By Wg Cdr Arun Singh(Retd)
Golf began in the Eastern Scotland few centuries ago and the game was played with primitive equipment in the earliest days. The oldest reference to the golf clubs being specially made comes from the year 1502 when King James IV of Scotland commissioned a Bow maker to make a set of clubs for him. In the early days, the set of clubs consisted of ‘Longnoses’ for driving, ‘Grass Drivers’ for fairways, ‘spoons’ for short range shots, ‘Niblicks’ for pitching and a ‘Putting Cleek’ for putting. Introduction of ’Featherie’ golf ball standardised one aspect of the equipment and the clubs started getting standardised too.
The early standard for making golf clubs was the use of hard wood (holly, beech, pear, and apple) for the head and softer wood (Ash, Hazel) for the shaft. The Head and Shaft were connected with a splint and tightly bound with leather straps. The whole process was expensive and time consuming so the cost of these clubs could not be afforded by common people. It was common for an odd club to break while playing a round which added to the costs and the game became elitist.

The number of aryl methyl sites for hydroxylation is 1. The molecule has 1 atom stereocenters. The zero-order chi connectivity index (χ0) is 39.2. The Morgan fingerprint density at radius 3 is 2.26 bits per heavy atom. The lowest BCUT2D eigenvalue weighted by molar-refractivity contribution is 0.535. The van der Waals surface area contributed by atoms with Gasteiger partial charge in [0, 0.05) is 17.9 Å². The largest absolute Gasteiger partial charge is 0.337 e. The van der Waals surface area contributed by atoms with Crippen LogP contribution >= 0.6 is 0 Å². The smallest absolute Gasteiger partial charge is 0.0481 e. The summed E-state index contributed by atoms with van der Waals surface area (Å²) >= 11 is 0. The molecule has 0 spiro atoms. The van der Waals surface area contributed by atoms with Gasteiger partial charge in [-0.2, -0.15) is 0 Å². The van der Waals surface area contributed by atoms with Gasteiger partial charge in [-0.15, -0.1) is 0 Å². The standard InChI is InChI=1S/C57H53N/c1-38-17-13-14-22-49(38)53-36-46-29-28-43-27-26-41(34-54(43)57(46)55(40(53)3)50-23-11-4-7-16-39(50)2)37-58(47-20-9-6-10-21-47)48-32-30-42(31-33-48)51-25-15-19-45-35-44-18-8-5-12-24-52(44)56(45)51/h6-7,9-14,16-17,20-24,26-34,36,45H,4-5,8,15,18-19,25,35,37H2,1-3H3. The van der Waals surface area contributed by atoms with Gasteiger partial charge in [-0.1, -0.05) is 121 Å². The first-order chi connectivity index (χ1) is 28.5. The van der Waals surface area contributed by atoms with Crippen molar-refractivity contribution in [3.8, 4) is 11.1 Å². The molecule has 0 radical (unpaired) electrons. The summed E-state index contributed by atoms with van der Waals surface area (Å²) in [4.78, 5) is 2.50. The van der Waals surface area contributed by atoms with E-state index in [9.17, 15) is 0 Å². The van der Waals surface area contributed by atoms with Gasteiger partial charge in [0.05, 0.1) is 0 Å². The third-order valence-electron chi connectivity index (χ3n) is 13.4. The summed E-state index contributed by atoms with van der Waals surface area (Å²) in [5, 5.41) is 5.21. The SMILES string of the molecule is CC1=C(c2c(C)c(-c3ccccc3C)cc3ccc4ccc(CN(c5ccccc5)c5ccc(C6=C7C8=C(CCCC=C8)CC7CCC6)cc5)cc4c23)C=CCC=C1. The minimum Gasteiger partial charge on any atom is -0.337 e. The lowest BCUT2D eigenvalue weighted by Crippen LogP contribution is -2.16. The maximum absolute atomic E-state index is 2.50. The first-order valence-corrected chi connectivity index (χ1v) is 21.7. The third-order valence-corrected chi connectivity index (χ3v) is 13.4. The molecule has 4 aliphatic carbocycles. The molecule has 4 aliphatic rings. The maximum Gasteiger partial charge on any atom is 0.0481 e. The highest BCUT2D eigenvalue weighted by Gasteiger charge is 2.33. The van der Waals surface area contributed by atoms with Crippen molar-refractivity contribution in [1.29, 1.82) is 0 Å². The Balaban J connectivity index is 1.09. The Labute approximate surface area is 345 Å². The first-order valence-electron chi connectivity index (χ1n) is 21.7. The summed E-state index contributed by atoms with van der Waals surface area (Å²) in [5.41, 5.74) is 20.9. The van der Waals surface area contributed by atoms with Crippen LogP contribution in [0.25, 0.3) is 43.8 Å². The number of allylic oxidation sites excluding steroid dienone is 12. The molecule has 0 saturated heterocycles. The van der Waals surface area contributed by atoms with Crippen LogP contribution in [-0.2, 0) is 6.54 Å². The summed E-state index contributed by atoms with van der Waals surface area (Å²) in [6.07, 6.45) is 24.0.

A club maker in Scotland began importing Hickory from USA for the shafts in early 19th century and the introduction of ‘Guttie’ ball few years later necessitated the change in the design of ‘Longspoons’ into ‘Bulgers’ with bulbous heads similar to what we see today.
Well known Scottish Professionals like Alan Robertson, Old Tom Morris and Willie Park Sr ran a thriving industry of manufacturing clubs and balls in their Pro Shops and then exporting it to golfers all over the world. Golfers around the world associated Scotland with golf and the business was very lucrative. By 1900 ‘Persimmon’ imported from the USA had replaced hard wood like Bleech and experimentation with Aluminium had also begun.